(pp. 83-115)

    During the late nineteenth century, American census takers, like the broader community of policymakers, slowly turned their attention away from the problems of the South and of American race relations. Instead they took up the emerging social issues presented by urbanization, industrialization, and the end of the western frontier. As they did so, they refashioned the machinery of the census.

    Between the 1870s and the turn of the century, several innovations in census taking emerged. They included two major pieces of census legislation. In 1879 Congress gave the Census Office control over the field administration of the census. The superintendent...

  11. FIVE Building the Federal Statistical System in the Early Twentieth Century
    (pp. 116-130)

    The establishment of the permanent census office marked a major transition in the history of statistics in the United States. Congress finally acknowledged the need for a general federal agency to gather statistics on a wide variety of topics irrespective of the requirements of the decennial census. No longer would statistical data collection be commonly relegated to the decennial census, to special investigating commissions, or to special projects of other government offices. Congress further recognized that the collection and analysis of statistics required several skilled statisticians, hundreds of clerks, tabulating machinery, and a permanent organizational structure. Because Congress assumed that...

  12. SIX The Tribal Twenties Revisited: National Origins, Malapportionment, and Cheating by the Numbers
    (pp. 131-158)

    The Census Bureau of 1920 had little advance warning of the political crisis that would flow from the results of the fourteenth census. The preparation for the count was routine; the chief statisticians planned the tabulating schedule; they developed procedures to deal with the irate city boosters who felt that their cities had been undercounted. The statisticians modified the tabulation procedures to avoid the processing delays of 1910. Some worried over the effect of demobilization on the census effort—particularly in terms of paying the enumerators, given the wartime inflation. Overall, however, the statisticians expected that they would, as they...

  13. SEVEN Counting the Unemployed and the Crisis of the Great Depression
    (pp. 159-190)

    The June 1929 apportionment bill contained the enabling legislation for the 1930 census. Passage of that portion of the bill dealing with the administration of the census had been delayed by the turmoil surrounding reapportionment, but by and large the census bill had broad support. In keeping with long-term trends in census legislation, the bill ceded authority over many details of census taking to the Commerce Department and census director. For the first time, the bill did not specify in minute detail the questions to be asked, only the areas to be investigated. In 1930, these were to include population,...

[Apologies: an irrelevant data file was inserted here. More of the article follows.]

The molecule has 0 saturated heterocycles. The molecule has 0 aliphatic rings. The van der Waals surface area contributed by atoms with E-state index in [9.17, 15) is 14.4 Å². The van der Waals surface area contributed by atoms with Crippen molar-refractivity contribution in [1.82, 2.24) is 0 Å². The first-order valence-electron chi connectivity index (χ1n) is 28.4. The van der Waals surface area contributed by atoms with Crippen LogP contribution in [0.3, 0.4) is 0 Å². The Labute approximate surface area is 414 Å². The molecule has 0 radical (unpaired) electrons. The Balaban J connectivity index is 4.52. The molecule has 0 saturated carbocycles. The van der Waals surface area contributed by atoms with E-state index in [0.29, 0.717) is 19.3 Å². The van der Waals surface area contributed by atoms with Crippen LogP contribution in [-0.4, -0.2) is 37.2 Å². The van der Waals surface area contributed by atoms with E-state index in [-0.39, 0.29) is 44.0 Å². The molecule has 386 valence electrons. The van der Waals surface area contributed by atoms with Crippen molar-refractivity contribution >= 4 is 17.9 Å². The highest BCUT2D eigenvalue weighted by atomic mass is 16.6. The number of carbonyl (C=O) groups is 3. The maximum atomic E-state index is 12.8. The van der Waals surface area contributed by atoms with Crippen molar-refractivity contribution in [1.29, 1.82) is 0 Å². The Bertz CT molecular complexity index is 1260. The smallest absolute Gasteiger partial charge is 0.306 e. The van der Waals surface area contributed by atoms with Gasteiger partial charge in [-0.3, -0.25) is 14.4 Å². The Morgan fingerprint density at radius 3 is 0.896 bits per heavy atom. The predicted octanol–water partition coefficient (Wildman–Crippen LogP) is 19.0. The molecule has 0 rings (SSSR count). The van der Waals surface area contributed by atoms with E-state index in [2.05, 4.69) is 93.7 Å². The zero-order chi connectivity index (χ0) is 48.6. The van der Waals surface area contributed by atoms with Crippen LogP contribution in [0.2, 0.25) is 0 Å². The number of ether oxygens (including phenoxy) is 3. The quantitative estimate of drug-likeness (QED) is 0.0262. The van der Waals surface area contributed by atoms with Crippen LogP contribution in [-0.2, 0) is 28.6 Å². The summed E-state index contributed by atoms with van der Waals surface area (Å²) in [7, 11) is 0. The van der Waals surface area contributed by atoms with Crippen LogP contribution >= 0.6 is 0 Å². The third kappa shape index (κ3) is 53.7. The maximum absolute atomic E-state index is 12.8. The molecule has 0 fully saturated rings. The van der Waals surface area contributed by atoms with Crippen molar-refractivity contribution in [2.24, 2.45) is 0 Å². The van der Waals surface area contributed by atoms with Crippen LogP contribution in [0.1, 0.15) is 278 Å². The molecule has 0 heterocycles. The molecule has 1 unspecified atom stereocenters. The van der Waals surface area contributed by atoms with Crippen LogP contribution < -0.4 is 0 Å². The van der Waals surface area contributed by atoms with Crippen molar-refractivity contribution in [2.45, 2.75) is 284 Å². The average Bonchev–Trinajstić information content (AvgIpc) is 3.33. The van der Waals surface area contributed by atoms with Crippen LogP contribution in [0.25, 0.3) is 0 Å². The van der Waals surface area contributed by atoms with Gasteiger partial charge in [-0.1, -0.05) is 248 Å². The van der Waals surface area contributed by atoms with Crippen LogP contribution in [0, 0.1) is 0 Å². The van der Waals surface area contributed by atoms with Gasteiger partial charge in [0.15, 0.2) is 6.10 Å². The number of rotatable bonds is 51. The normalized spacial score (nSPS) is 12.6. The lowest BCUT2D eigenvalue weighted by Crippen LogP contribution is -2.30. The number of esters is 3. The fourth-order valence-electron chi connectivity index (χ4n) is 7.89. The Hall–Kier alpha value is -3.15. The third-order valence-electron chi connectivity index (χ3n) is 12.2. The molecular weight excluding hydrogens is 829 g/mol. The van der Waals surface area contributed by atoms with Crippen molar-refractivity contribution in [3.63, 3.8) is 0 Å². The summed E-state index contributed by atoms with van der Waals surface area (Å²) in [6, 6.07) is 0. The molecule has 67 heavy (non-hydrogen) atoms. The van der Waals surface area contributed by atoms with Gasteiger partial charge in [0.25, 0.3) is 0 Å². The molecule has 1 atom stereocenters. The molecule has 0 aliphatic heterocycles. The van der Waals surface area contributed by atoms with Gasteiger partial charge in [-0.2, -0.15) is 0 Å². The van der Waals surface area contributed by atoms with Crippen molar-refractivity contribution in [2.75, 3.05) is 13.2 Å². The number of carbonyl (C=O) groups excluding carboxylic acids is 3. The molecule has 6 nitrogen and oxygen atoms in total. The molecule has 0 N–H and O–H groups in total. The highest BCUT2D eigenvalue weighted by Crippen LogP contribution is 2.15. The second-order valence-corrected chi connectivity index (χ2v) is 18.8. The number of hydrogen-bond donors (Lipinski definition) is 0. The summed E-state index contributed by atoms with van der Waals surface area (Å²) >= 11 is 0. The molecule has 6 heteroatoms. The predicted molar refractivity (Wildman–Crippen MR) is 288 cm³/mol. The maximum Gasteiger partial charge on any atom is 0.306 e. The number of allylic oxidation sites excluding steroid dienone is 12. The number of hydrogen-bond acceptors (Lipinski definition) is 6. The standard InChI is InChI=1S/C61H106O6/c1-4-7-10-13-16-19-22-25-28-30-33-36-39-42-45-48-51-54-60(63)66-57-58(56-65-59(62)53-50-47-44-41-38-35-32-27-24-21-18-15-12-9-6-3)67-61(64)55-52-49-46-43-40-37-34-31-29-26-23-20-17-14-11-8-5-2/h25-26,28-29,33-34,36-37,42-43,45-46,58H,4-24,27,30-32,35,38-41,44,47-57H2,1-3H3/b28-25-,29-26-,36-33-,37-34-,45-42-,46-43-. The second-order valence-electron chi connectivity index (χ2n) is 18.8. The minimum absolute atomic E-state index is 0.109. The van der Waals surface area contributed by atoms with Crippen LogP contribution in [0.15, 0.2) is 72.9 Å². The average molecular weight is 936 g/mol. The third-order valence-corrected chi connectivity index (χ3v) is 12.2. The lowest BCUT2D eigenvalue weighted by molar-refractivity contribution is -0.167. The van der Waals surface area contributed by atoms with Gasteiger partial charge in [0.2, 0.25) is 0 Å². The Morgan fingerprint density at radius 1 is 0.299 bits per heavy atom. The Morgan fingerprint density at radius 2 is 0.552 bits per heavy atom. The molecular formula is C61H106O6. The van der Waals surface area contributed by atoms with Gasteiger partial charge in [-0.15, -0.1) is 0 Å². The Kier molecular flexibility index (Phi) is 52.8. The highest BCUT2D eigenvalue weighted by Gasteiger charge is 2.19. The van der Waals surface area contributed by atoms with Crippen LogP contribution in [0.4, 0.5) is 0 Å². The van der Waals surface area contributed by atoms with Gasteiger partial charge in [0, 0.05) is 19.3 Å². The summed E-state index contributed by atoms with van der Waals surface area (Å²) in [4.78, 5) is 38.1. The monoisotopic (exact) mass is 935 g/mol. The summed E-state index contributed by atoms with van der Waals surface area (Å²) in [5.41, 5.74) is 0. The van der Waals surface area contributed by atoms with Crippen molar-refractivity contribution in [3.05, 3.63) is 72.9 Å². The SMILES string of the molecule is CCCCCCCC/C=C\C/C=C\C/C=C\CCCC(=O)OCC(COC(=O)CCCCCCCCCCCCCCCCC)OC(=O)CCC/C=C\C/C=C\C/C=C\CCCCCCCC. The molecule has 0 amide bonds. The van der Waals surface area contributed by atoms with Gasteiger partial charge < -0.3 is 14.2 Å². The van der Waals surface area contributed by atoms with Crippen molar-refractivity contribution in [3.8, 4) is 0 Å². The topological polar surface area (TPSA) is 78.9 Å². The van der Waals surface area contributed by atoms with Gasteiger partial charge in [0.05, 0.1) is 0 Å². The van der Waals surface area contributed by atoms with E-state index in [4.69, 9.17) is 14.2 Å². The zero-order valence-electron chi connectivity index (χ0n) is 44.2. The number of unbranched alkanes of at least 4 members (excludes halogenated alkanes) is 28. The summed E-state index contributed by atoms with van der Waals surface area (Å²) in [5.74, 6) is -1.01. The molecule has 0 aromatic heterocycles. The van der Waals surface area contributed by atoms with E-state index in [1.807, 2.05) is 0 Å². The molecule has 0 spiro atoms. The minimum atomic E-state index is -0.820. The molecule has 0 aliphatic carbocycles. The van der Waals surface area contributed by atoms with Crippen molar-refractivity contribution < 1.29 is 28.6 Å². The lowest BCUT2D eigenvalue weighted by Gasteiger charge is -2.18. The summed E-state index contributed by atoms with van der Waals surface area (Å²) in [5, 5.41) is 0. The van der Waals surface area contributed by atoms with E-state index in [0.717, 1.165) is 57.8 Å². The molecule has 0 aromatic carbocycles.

14. EIGHT The High-Tech Census and the Growth of the Welfare State
    (pp. 191-212)

    Two contradictory trends characterize the American census experience since World War II. The Census Bureau has built on the innovations and accomplishments of the 1930s and has continued to be praised for its high-quality survey research. Since the late 1960s, however, the bureau has faced increasing public criticism. A wide variety of public and private officials have demanded more from the bureau and its data than it could deliver. At the height of the controversies during the 1980 census period, the bureau faced fifty-four lawsuits charging it with improper and unconstitutional methods of counting. Why the bureau has come under...

  15. NINE The 1980 Census and the Politics of Counting
    (pp. 213-235)

    During the 1960s, the expanded federal grants-in-aid, the civil rights laws, and the reapportionment decisions had gradually placed new burdens on the federal census and on population statistics generally. Congress, federal court judges, and public officials had turned to census data to create and apply standards of equitable distribution of political and fiscal resources. They had done so because a census apportionment mechanism was simple, automatic, and part of the long-standing traditions of American constitutional law. In many cases, Congress and the Supreme Court couched their new rules in terms of the historic role of the census in the American...

  16. Conclusion
    (pp. 236-240)

    This story of census taking and the politics of population in the United States does not end. In 1990 the Census Bureau will take another decennial census—the bicentennial census, as a matter of fact. That census will again raise issues of the fairness and adequacy of our census apportionment systems, the accuracy of the count itself, and of what questions should and should not be asked. And, necessarily, the way we as a nation address those questions will be determined by both the historical record of how we have dealt with these issues in the past and where we...

    (pp. 241-246)
    (pp. 247-250)
  19. INDEX
    (pp. 251-257)